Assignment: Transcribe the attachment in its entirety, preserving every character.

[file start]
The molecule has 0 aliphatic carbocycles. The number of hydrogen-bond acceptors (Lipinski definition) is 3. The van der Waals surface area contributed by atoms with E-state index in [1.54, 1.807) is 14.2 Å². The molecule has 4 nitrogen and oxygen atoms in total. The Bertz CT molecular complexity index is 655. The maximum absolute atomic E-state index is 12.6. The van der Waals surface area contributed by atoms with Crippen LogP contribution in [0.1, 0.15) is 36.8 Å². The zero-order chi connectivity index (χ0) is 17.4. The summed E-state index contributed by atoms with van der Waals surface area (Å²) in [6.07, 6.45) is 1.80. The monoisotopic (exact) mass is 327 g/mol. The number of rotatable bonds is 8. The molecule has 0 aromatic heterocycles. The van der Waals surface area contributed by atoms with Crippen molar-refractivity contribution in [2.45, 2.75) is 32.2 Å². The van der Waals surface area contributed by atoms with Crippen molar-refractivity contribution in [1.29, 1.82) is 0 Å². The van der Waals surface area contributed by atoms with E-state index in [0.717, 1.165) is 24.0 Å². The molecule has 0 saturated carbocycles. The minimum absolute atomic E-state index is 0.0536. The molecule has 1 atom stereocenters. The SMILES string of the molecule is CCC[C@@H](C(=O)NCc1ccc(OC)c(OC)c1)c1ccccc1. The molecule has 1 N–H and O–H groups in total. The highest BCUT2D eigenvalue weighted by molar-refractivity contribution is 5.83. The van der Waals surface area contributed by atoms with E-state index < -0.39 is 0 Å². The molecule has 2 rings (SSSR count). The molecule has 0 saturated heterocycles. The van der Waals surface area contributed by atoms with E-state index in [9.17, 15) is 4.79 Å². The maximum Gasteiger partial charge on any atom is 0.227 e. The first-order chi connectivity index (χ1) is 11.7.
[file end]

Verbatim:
The molecule has 0 aliphatic carbocycles. The number of hydrogen-bond acceptors (Lipinski definition) is 3. The van der Waals surface area contributed by atoms with E-state index in [1.54, 1.807) is 14.2 Å². The molecule has 4 nitrogen and oxygen atoms in total. The Bertz CT molecular complexity index is 655. The maximum absolute atomic E-state index is 12.6. The van der Waals surface area contributed by atoms with Crippen LogP contribution in [0.1, 0.15) is 36.8 Å². The zero-order chi connectivity index (χ0) is 17.4. The summed E-state index contributed by atoms with van der Waals surface area (Å²) in [6.07, 6.45) is 1.80. The monoisotopic (exact) mass is 327 g/mol. The number of rotatable bonds is 8. The molecule has 0 aromatic heterocycles. The van der Waals surface area contributed by atoms with Crippen molar-refractivity contribution in [2.45, 2.75) is 32.2 Å². The van der Waals surface area contributed by atoms with Crippen molar-refractivity contribution in [1.29, 1.82) is 0 Å². The van der Waals surface area contributed by atoms with E-state index in [0.717, 1.165) is 24.0 Å². The molecule has 0 saturated carbocycles. The minimum absolute atomic E-state index is 0.0536. The molecule has 1 atom stereocenters. The SMILES string of the molecule is CCC[C@@H](C(=O)NCc1ccc(OC)c(OC)c1)c1ccccc1. The molecule has 1 N–H and O–H groups in total. The highest BCUT2D eigenvalue weighted by molar-refractivity contribution is 5.83. The van der Waals surface area contributed by atoms with E-state index < -0.39 is 0 Å². The molecule has 2 rings (SSSR count). The molecule has 0 saturated heterocycles. The van der Waals surface area contributed by atoms with E-state index in [9.17, 15) is 4.79 Å². The maximum Gasteiger partial charge on any atom is 0.227 e. The first-order chi connectivity index (χ1) is 11.7.